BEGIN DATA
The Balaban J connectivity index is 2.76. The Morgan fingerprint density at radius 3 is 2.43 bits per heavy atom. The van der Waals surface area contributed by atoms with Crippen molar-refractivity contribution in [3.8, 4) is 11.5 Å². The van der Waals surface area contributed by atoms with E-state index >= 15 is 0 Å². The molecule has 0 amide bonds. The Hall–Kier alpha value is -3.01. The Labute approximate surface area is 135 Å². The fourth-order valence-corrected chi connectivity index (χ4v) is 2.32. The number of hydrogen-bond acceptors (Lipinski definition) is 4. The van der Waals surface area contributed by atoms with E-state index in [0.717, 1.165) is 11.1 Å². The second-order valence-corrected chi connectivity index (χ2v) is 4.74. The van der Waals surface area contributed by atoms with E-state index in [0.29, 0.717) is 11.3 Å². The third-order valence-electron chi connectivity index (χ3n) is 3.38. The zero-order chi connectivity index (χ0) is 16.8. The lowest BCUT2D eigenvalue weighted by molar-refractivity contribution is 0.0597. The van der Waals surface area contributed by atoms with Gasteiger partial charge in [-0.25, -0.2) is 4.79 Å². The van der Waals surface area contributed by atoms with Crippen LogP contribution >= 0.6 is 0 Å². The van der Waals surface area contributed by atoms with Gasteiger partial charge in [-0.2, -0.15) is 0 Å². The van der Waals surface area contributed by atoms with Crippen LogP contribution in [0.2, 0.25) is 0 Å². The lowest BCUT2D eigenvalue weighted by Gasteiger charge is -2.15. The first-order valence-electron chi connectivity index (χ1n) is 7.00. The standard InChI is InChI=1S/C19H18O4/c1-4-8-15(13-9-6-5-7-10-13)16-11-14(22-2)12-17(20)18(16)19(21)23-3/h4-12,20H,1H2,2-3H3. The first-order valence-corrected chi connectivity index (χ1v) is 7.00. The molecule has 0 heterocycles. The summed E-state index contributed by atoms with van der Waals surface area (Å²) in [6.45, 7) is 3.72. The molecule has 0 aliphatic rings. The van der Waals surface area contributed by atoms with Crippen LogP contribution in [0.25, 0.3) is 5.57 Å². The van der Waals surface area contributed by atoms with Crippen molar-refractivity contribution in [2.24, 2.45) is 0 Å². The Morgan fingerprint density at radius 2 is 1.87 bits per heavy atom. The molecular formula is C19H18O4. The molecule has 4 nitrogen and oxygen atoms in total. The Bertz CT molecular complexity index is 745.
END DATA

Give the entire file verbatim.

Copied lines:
The Balaban J connectivity index is 2.76. The Morgan fingerprint density at radius 3 is 2.43 bits per heavy atom. The van der Waals surface area contributed by atoms with Crippen molar-refractivity contribution in [3.8, 4) is 11.5 Å². The van der Waals surface area contributed by atoms with E-state index >= 15 is 0 Å². The molecule has 0 amide bonds. The Hall–Kier alpha value is -3.01. The Labute approximate surface area is 135 Å². The fourth-order valence-corrected chi connectivity index (χ4v) is 2.32. The number of hydrogen-bond acceptors (Lipinski definition) is 4. The van der Waals surface area contributed by atoms with E-state index in [0.717, 1.165) is 11.1 Å². The second-order valence-corrected chi connectivity index (χ2v) is 4.74. The van der Waals surface area contributed by atoms with E-state index in [0.29, 0.717) is 11.3 Å². The third-order valence-electron chi connectivity index (χ3n) is 3.38. The zero-order chi connectivity index (χ0) is 16.8. The lowest BCUT2D eigenvalue weighted by molar-refractivity contribution is 0.0597. The van der Waals surface area contributed by atoms with Gasteiger partial charge in [-0.25, -0.2) is 4.79 Å². The van der Waals surface area contributed by atoms with Crippen LogP contribution >= 0.6 is 0 Å². The van der Waals surface area contributed by atoms with Gasteiger partial charge in [-0.2, -0.15) is 0 Å². The van der Waals surface area contributed by atoms with Crippen LogP contribution in [0.2, 0.25) is 0 Å². The lowest BCUT2D eigenvalue weighted by Gasteiger charge is -2.15. The first-order valence-electron chi connectivity index (χ1n) is 7.00. The standard InChI is InChI=1S/C19H18O4/c1-4-8-15(13-9-6-5-7-10-13)16-11-14(22-2)12-17(20)18(16)19(21)23-3/h4-12,20H,1H2,2-3H3. The first-order valence-corrected chi connectivity index (χ1v) is 7.00. The molecule has 0 heterocycles. The summed E-state index contributed by atoms with van der Waals surface area (Å²) in [6.45, 7) is 3.72. The molecule has 0 aliphatic rings. The van der Waals surface area contributed by atoms with Crippen LogP contribution in [0.25, 0.3) is 5.57 Å². The van der Waals surface area contributed by atoms with Crippen molar-refractivity contribution in [2.24, 2.45) is 0 Å². The Morgan fingerprint density at radius 2 is 1.87 bits per heavy atom. The molecular formula is C19H18O4. The molecule has 4 nitrogen and oxygen atoms in total. The Bertz CT molecular complexity index is 745.